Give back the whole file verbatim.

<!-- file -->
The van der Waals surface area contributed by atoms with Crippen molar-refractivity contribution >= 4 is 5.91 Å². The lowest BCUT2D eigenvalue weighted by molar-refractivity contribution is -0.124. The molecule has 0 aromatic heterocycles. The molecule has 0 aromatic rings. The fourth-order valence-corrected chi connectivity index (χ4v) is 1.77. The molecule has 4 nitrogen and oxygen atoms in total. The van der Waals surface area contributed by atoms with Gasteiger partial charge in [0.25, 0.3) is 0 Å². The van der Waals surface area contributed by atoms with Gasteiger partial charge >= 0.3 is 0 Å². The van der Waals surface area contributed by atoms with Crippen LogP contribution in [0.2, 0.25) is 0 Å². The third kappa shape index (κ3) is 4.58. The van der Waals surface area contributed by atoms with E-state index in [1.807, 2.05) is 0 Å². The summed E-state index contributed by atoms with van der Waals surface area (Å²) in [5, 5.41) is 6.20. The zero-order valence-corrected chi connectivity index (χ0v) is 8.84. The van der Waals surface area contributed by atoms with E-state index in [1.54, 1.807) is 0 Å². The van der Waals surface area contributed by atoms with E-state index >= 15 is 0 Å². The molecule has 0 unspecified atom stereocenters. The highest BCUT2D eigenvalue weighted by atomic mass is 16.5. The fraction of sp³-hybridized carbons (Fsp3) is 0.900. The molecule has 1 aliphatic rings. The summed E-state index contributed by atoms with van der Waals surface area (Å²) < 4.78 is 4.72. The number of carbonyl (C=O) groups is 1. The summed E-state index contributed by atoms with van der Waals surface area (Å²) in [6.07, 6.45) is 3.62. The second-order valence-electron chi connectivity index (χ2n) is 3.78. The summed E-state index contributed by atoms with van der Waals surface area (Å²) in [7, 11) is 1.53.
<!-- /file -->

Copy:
The van der Waals surface area contributed by atoms with Crippen molar-refractivity contribution >= 4 is 5.91 Å². The lowest BCUT2D eigenvalue weighted by molar-refractivity contribution is -0.124. The molecule has 0 aromatic heterocycles. The molecule has 0 aromatic rings. The fourth-order valence-corrected chi connectivity index (χ4v) is 1.77. The molecule has 4 nitrogen and oxygen atoms in total. The van der Waals surface area contributed by atoms with Gasteiger partial charge in [0.25, 0.3) is 0 Å². The van der Waals surface area contributed by atoms with Gasteiger partial charge >= 0.3 is 0 Å². The van der Waals surface area contributed by atoms with Crippen LogP contribution in [0.2, 0.25) is 0 Å². The third kappa shape index (κ3) is 4.58. The van der Waals surface area contributed by atoms with E-state index in [1.807, 2.05) is 0 Å². The summed E-state index contributed by atoms with van der Waals surface area (Å²) in [5, 5.41) is 6.20. The zero-order valence-corrected chi connectivity index (χ0v) is 8.84. The van der Waals surface area contributed by atoms with E-state index in [1.54, 1.807) is 0 Å². The van der Waals surface area contributed by atoms with E-state index >= 15 is 0 Å². The molecule has 0 unspecified atom stereocenters. The highest BCUT2D eigenvalue weighted by atomic mass is 16.5. The fraction of sp³-hybridized carbons (Fsp3) is 0.900. The molecule has 1 aliphatic rings. The summed E-state index contributed by atoms with van der Waals surface area (Å²) < 4.78 is 4.72. The number of carbonyl (C=O) groups is 1. The summed E-state index contributed by atoms with van der Waals surface area (Å²) in [6.07, 6.45) is 3.62. The second-order valence-electron chi connectivity index (χ2n) is 3.78. The summed E-state index contributed by atoms with van der Waals surface area (Å²) in [7, 11) is 1.53.